The term repetitive strain injury is an umbrella term used to describe a number of specific musculoskeletal conditions, including tendonitis, as well as Diffuse RSI which is more difficult to define but which resent research attributes to nerve damage. These conditions are often occupational in origin. Lack of adequate diagnosis or access to appropriate treatment can exacerbate the condition and sometimes leads to job loss and economic hardship.
Tendonitis refers to the tender swelling of tendons, the rope of cord like structures which connect muscles to bones in order to work the joints of the body. When any group of tendons are overworked, microscopic tears can result, leading to inflammation and even the slightest contraction in the muscle can then lead to further irritation.
In the case of RSI, tendonitis more commonly affects the hand, wrist, elbows and shoulders, although it may occur at any joint in the body.
Other conditions may be linked to inflammation of the tendons, such as Tenosynovitis and carpal tunnel syndrome or it may appear under specific names related to the area affected, for example, Epicondylitis (tennis elbow) pain in the muscles is not tendonitis and by itself, it will not give neurological symptoms such as tingling and numbness.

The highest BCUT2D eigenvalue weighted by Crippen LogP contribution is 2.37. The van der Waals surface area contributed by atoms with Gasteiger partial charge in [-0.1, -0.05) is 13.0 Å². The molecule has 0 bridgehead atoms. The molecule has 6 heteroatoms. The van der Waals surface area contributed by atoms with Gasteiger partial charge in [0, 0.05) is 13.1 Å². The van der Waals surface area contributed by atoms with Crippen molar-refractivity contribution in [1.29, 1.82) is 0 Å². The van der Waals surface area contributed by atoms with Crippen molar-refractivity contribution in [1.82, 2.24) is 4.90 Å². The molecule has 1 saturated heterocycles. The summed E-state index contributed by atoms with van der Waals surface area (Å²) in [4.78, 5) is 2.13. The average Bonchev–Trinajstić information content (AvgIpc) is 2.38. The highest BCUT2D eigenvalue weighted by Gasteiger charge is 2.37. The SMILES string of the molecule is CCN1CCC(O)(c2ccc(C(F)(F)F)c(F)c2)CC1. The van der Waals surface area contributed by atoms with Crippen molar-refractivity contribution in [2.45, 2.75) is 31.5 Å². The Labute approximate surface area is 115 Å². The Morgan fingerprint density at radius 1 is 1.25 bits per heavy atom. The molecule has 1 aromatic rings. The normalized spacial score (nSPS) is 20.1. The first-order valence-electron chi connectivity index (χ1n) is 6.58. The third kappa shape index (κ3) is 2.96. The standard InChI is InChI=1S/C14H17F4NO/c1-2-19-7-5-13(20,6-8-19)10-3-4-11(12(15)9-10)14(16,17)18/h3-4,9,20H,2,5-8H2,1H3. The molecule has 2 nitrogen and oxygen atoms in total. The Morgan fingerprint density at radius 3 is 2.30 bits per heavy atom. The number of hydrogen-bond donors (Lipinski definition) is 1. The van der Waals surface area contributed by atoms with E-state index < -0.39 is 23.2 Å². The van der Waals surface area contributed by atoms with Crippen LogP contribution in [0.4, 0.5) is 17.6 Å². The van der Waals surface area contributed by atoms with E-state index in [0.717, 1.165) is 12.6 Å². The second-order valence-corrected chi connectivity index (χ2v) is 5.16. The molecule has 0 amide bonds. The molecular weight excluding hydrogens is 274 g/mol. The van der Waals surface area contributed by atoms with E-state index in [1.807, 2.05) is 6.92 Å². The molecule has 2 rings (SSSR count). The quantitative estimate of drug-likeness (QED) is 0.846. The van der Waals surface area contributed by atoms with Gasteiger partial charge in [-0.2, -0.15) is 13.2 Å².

The symptoms are pain and local tenderness, the thickening and scarring may prevent the affected fingers or limbs from going through their normal range of movements. The increase in pain and disability is usually gradual, unless the injury is the result of sudden strain (tearing) or a direct blow. The most common recognizable factor is overloading the tendon through repetitive physical activity. Certain sports may cause discomfort and at work it can occur from overuse of the keyboard, computer mouse or through routine assembly work.
Treatment by rest is only effective if the original cause is also addressed. Tendon injuries are not conditions that can be worked through. Tablets may ease the pain or quieten the inflammation, but the problem will not go away unless some changes are made at work.
Nutritionists may recommend taking calcium and magnesium supplements, as they are vital for tissue and muscle repair. However it is wise to check that any complementary therapist is a registered practitioner, in the same way you would expect a doctor to be.